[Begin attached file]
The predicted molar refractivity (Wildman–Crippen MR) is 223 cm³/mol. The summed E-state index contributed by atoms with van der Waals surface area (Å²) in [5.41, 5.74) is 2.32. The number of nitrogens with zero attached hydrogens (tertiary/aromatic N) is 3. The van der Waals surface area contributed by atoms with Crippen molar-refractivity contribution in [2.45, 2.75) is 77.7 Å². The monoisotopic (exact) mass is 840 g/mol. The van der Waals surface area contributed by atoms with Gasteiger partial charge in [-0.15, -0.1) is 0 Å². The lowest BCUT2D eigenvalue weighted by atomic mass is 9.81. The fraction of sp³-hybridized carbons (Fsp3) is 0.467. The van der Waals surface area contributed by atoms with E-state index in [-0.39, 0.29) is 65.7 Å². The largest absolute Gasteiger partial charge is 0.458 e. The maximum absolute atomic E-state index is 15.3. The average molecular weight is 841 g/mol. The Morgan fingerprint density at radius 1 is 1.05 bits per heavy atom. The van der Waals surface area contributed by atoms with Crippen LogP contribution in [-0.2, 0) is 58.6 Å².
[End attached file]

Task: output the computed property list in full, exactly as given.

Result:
The predicted molar refractivity (Wildman–Crippen MR) is 223 cm³/mol. The summed E-state index contributed by atoms with van der Waals surface area (Å²) in [5.41, 5.74) is 2.32. The number of nitrogens with zero attached hydrogens (tertiary/aromatic N) is 3. The van der Waals surface area contributed by atoms with Crippen molar-refractivity contribution in [2.45, 2.75) is 77.7 Å². The monoisotopic (exact) mass is 840 g/mol. The van der Waals surface area contributed by atoms with Gasteiger partial charge in [-0.15, -0.1) is 0 Å². The lowest BCUT2D eigenvalue weighted by atomic mass is 9.81. The fraction of sp³-hybridized carbons (Fsp3) is 0.467. The van der Waals surface area contributed by atoms with E-state index in [-0.39, 0.29) is 65.7 Å². The largest absolute Gasteiger partial charge is 0.458 e. The maximum absolute atomic E-state index is 15.3. The average molecular weight is 841 g/mol. The Morgan fingerprint density at radius 1 is 1.05 bits per heavy atom. The van der Waals surface area contributed by atoms with Crippen LogP contribution in [-0.2, 0) is 58.6 Å².